Music[edit] Dustin O'Halloran and Hauschka teamed up to write the score for the film. Sia wrote the song "Never Give Up" for the film which also includes the song "The Sun, The Sand And The Sea" from noted songwriter Jimmy Radcliffe and "Urvasi Urvasi" by the Indian music composer A R Rahman.[14][15] The film also includes songs from artists such as Hercules and Love Affair ("Blind"), Mondo Rock ("State of the Heart"), Enigma ("The Rivers of Belief") and Picturetone Pete and Jimmy Radcliffe ("The Sun the Sand and the Sea").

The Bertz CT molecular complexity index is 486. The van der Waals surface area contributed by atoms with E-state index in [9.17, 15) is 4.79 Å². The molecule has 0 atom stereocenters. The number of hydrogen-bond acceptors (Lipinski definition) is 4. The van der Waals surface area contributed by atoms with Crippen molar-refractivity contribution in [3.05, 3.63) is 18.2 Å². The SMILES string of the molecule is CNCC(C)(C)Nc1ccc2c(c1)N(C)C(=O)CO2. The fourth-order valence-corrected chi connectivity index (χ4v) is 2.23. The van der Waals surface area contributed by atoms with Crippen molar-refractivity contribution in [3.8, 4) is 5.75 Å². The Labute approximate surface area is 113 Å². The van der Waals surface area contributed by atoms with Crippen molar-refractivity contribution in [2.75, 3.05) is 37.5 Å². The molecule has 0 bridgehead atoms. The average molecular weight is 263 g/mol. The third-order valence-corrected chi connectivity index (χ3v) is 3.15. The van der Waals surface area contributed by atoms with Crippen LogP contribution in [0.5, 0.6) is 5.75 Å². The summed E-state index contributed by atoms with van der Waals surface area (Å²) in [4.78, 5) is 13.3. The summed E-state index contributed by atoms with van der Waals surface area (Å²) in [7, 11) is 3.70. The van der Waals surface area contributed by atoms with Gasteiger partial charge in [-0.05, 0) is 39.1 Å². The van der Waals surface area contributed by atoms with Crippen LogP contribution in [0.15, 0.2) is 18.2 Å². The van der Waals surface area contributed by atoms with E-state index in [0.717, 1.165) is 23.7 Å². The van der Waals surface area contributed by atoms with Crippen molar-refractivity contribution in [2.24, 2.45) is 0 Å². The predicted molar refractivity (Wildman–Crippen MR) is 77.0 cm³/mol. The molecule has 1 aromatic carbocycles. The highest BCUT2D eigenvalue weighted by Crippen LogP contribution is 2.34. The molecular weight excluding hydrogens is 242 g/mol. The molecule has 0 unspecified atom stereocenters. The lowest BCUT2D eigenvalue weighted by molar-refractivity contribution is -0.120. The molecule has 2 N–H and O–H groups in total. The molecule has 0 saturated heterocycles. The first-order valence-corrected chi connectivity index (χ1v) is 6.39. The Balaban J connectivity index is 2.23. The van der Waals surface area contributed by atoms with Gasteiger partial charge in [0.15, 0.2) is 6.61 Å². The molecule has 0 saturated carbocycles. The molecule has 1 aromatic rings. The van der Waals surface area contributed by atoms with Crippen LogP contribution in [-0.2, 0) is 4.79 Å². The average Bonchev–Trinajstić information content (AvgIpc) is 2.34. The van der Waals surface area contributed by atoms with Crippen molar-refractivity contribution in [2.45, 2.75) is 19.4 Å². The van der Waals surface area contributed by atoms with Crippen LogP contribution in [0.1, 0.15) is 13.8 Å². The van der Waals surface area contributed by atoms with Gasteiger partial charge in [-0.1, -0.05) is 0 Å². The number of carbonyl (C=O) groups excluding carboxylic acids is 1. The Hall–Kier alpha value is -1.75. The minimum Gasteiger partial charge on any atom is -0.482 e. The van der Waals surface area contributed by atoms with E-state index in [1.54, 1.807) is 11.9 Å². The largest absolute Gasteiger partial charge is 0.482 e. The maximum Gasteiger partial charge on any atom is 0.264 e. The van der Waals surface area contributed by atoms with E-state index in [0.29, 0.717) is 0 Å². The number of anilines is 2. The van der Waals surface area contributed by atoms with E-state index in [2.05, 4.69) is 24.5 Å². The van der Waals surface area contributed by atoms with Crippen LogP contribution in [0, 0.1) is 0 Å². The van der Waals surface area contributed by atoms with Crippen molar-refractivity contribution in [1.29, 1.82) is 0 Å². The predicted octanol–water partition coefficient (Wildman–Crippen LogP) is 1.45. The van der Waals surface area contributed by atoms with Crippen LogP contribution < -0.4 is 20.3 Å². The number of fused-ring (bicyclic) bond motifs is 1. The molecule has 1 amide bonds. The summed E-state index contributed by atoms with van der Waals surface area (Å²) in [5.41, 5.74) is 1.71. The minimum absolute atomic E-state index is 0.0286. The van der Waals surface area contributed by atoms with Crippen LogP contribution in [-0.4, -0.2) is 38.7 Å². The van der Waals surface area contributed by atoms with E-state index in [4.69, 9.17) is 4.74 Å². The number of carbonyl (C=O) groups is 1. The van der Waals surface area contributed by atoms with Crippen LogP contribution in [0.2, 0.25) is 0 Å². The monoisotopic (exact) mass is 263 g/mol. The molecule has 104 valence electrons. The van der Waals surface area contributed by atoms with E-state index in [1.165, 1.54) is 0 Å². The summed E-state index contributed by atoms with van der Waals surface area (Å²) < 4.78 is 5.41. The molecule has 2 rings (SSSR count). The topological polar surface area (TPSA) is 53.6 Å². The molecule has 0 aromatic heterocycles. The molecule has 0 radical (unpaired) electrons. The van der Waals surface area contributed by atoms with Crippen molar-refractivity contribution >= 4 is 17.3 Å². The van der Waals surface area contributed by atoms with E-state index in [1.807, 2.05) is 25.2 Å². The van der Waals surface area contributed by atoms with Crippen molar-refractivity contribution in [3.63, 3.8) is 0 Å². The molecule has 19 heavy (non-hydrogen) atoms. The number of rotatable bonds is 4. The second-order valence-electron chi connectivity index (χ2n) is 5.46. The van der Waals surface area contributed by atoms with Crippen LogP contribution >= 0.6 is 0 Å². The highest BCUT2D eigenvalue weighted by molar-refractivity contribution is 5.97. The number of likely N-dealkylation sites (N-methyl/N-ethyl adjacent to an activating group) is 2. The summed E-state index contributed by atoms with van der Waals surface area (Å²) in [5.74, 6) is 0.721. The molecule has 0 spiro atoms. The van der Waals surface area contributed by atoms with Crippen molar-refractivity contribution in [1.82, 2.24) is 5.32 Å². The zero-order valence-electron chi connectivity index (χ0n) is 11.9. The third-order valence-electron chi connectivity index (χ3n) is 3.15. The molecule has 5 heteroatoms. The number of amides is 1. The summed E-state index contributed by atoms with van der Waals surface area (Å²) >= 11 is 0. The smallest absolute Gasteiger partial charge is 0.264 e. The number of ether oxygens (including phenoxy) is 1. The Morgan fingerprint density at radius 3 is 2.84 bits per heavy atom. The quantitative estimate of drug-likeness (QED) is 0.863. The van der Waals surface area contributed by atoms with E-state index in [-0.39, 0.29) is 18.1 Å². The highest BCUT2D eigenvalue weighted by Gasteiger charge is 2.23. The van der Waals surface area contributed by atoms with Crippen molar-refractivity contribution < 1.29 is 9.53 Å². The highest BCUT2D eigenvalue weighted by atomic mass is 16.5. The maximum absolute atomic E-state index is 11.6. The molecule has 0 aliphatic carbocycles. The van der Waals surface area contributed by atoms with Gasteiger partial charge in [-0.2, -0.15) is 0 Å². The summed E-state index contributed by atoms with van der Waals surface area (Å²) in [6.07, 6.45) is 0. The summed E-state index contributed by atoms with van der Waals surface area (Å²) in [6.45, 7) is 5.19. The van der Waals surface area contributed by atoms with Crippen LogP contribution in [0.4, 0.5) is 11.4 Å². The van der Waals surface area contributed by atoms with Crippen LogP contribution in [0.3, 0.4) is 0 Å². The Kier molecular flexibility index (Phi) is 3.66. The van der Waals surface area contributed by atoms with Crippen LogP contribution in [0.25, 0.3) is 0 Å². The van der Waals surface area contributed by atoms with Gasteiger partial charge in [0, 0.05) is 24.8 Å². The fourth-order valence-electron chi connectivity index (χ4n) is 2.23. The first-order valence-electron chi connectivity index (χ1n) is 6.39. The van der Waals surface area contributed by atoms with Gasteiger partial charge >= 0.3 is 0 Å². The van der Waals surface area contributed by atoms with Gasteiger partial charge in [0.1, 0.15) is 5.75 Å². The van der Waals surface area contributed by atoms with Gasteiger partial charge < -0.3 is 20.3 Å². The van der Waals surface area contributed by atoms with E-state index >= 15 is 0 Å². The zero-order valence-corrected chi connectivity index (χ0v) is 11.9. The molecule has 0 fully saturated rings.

Release[edit] The film had its world premiere at the Toronto International Film Festival on 10 September 2016.[16][17][18] It served as the opening night film at the Zurich Film Festival on 22 September 2016.[19] It also screened at the London Film Festival on 12 October 2016,[20] and at the Hamptons International Film Festival on 7 and 8 October 2016.[21] The film was released in the United States on 25 November 2016,[22] in Australia on 19 January 2017,[23] and in the United Kingdom on 20 January 2017.[24] Home media[edit] Lion was made available on Digital HD on 28 March 2017, and was then followed by a release on Blu-ray and DVD on 11 April 2017.[25][26] The film debuted at No. 10 on the Top 20 NPD VideoScan chart.[27]